Safely Stuffing Family Starts With Safely Stuffing Birds
It's called by a variety of names around the United States: stuffing, filling and dressing. This side dish typically goes by the first around Wisconsin. No matter the name, though, it is a favorite for Thanksgiving and through the holiday season.
The ingredients used in stuffing are often regional as well. While it usually has a bread mixture base, other ingredients such as grains, pasta, fruits, vegetables, shellfish, sausage, giblets and nuts are also used. Stuffing can be spooned into the cavity of whole poultry or a pocket cut into a solid piece of meat, or spread on a flat piece of meat and then rolled.
However, because stuffing is an excellent medium for bacterial growth, it's important to handle the ingredients and final dish safely, and cook it to a safe minimum internal temperature as measured with a food thermometer.
Here are a few common questions asked about making stuffing.
How do you safely prepare stuffing? According to a U.S. Department of Agriculture guide, stuffing should not be mixed and stored in advance; rather, dry and wet ingredients can be prepared ahead of time and chilled. The USDA cautions against mixing wet and dry ingredients until just before spooning the stuffing mixture into a poultry cavity, in/on other meat, or into a casserole.
If using a whole turkey, chicken or other bird, the stuffing should be spooned in loosely at a ratio of about three-quarter cup per pound of poultry. The stuffing should be moist, not dry, because heat destroys bacteria more rapidly in a moist environment.
How do you safely cook stuffing? Immediately after preparation, the stuffed meat, poultry or casserole should be placed in an oven set to 325°F or higher. As cooking progresses, a food thermometer should be used to ensure that the stuffing reaches the safe minimum internal temperature of 165°F. If stuffing has not reached a safe temperature when the meat itself is done, it should continue to be cooked until it reaches 165°F. When cooking a stuffed turkey, both the meat and stuffing should reach at least 165°F, at which point the bird should be removed from the oven.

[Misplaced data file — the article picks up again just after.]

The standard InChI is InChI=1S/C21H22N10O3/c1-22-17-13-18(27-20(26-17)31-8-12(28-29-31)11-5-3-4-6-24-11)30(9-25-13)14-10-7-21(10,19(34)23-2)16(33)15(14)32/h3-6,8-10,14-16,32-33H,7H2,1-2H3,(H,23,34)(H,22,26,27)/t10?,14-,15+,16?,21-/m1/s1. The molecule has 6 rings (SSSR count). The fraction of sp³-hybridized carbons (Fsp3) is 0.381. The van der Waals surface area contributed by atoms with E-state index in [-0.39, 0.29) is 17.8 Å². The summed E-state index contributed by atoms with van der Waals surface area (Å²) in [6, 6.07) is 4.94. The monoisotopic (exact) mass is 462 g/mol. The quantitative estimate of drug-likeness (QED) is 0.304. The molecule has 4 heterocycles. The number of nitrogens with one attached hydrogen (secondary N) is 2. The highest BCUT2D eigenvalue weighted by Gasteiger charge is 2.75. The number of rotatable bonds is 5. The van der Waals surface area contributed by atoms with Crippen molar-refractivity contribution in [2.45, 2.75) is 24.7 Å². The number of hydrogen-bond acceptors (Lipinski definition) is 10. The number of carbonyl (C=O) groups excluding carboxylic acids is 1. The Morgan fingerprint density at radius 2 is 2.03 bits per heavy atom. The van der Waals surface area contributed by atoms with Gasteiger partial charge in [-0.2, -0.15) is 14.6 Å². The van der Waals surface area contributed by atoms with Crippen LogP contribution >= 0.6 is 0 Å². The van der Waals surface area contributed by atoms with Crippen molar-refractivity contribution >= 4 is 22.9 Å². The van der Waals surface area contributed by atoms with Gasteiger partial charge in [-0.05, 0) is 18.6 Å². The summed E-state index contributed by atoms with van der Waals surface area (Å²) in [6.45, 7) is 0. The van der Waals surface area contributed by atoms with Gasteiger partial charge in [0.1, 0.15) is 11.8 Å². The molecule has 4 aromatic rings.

The cooked turkey should be allowed to stand 20 minutes before removing the stuffing and carving the meat.
What about making stuffing in a slow cooker? Cooking stuffing separately offers optimal safety and uniform doneness of this dish — the USDA suggests that one way to do this is to use a slow cooker.
To ensure the best preparation, several steps need to be followed:
- The uncooked stuffing needs to be very moist.
- The slow cooker should be filled loosely to no more than two-thirds full.
- The lid should fit tightly on the slow cooker.
- The stuffing should cook on the high setting for at least one hour before the setting is reduced to low.
- The stuffing should cook until the center reaches 165°F as measured with a food thermometer.
A slow cooker's manual may offer approximate times for preparing stuffing. Additionally, frozen stuffing (or other frozen foods) should never be placed in a slow cooker.
A two-hour rule also applies to leftovers — cooked turkey and stuffing should be refrigerated within two hours to avoid bacteria from multiplying in room-temperature food. Leftover stuffing should be eaten or frozen within 3-4 days.
Questions about safely preparing Thanksgiving dinner can be directed to the food safety experts at the USDA Meat and Poultry Hotline at 1-888-MPHotline (1-888-674-6854). Thanksgiving chefs can also chat live in English and Spanish through the USDA's "AskKaren" service. The USDA also provides handy fact sheets on safe stuffing practices in English and Spanish.
Barbara Ingham is a food science specialist with the University of Wisconsin-Extension.